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J. Rhys Davies, Tom C.A. Freeman; Simultaneously adapting retinal motion and smooth pursuit eye movement in orthogonal directions. Journal of Vision 2008;8(6):670. doi: 10.1167/8.6.670.
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© ARVO (1962-2015); The Authors (2016-present)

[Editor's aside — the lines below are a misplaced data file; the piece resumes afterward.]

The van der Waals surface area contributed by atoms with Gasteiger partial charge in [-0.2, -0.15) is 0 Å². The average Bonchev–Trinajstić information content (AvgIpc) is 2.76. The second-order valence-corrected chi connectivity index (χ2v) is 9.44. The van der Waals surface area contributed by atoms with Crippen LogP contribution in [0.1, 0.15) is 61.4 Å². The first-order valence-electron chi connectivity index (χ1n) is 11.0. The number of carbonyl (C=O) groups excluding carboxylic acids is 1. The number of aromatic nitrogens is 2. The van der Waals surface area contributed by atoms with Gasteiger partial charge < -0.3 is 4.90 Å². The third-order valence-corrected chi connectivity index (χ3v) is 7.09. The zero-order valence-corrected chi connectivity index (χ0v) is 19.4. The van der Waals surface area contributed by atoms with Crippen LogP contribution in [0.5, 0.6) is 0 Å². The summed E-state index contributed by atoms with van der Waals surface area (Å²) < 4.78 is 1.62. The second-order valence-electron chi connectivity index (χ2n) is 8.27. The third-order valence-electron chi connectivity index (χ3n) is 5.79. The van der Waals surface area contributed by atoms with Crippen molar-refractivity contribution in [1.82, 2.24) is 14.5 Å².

Adapting to retinal motion yields a motion aftereffect (MAE). An ‘extra-retinal’ MAE can be obtained when adapting to repetitive pursuit. When the adaptation simultaneously combines retinal motion and pursuit, the resulting direction of the MAE suggests the two types of aftereffect combine vectorially. An alternative is that the direction of the aftereffect is opposite to the motion perceived during adaptation. To differentiate between these two hypotheses, we measured perceived direction of motion during adaptation and during MAE. Stimuli consisted of moving random dot patterns presented centrally (about the pursuit target) or peripherally (10° eccentric to the pursuit target). All stimuli were presented in the dark on a black background. The pursuit target executed a sawtooth wave (period 1 s) consisting of constant upward motion (P = 4°/s) and abrupt return. The retinal motion of the dot pattern was horizontal (R = 4°/s). Adaptation consisted of R only, P only or R+P combined. Experiment 1 showed that central and peripheral adaptation produced similar MAE directions. Experiment 2 investigated central adaptation and found that perceived direction during adaptation could not predict the perceived direction during test. Similar results were found in Experiment 3 which investigated adaptation and test in the periphery. As a final test of the vectorial-sum hypothesis, Experiment 4 alternated brief sequences of R and P within a single adaptation. We found that MAE direction was equivalent to the sum of the component MAEs. Overall, these results suggest that MAE following simultaneous adaptation is the vectorial combination of adapted retinal and extra-retinal motion signals.
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